(CNN) -- Hosts New Zealand edged out France 8-7 in a nailbiting finish to the Rugby World Cup final in Auckland Sunday to win the William Webb Ellis trophy for the second time.
It was a repeat of their success in the inaugural competition on their home soil in 1987, but it was far from the easy victory that many had predicted.
Watched by a capacity 61,000 in the Eden Park Stadium, and with the hopes of a rugby-mad nation on their shoulders, the All Blacks led 5-0 at halftime thanks to a try from prop Tony Woodcock.
Scrum-half Piri Weepu, missed the conversion and two other penalty kicks that would have given them a more comfortable advantage.
Stephen Donald, who replaced the injured Aaron Cruden at fly-half, put the home side 8-0 ahead when he slotted home an early second half penalty.
But back came France as a sustained attack led to a try for captain Thierry Dusautoir, converted by Francois Trinh-Duc, who was on as a replacement for the injured Morgan Parra.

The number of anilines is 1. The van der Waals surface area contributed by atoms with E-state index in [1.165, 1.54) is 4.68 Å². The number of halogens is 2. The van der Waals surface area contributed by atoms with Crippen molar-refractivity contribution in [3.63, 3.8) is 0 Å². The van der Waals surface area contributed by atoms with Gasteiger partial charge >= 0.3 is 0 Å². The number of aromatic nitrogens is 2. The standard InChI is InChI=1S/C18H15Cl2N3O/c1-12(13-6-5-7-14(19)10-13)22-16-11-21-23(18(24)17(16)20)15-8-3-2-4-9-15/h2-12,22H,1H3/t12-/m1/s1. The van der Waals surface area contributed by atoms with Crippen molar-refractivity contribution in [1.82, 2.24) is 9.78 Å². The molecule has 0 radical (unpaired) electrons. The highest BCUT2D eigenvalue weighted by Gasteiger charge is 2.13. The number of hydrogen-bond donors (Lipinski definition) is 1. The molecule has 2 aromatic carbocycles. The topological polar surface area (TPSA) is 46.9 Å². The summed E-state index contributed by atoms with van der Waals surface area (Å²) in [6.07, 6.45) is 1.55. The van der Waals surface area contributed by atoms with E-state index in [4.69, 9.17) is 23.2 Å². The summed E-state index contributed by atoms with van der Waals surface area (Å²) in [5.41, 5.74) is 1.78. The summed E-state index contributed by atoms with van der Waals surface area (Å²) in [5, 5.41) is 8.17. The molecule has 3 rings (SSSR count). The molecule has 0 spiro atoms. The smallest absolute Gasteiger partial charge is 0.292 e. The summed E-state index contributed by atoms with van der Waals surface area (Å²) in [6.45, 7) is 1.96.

Trinh-Duc had an excellent chance with 15 minutes left to kick a penalty which would have put Les Bleus ahead but his effort went wide.
France, given little chance after losing by 20 points to the All Blacks in the pool phase, were pressing at the end but desperate home defense kept New Zealand ahead.
At the final whistle the All Blacks players celebrated with a mixture of triumph and sheer relief they had finally laid to rest a 24-year litany of failure in Rugby's showpiece international competition.
There were also wild scenes of celebration among the estimated 150,000 people who had gathered to watch the final on giant screens in Auckland.
All Blacks coach Graham Henry admitted the closing minutes had been tense before his side closed out a long-awaited victory.
"I'm just delighted for the boys. We've been the top team in the world for a long time, so it's been a long time coming," he told the official Rugby World Cup website.
Captain Richie McCaw echoed Henry's sentiments after his side hung on for their slender win.
"We had to dig deeper than ever before and it's hard to get it to sink in, but I am so proud of every single one of them," said McCaw, who was one of four All Blacks who had played in the quarterfinal defeat to France in the 2007 World Cup.
Dusautoir, whose team had been subjected to such criticism as they scraped into the final, believed their display had been the perfect riposte.
"We showed that France deserved their spot in the final," he said.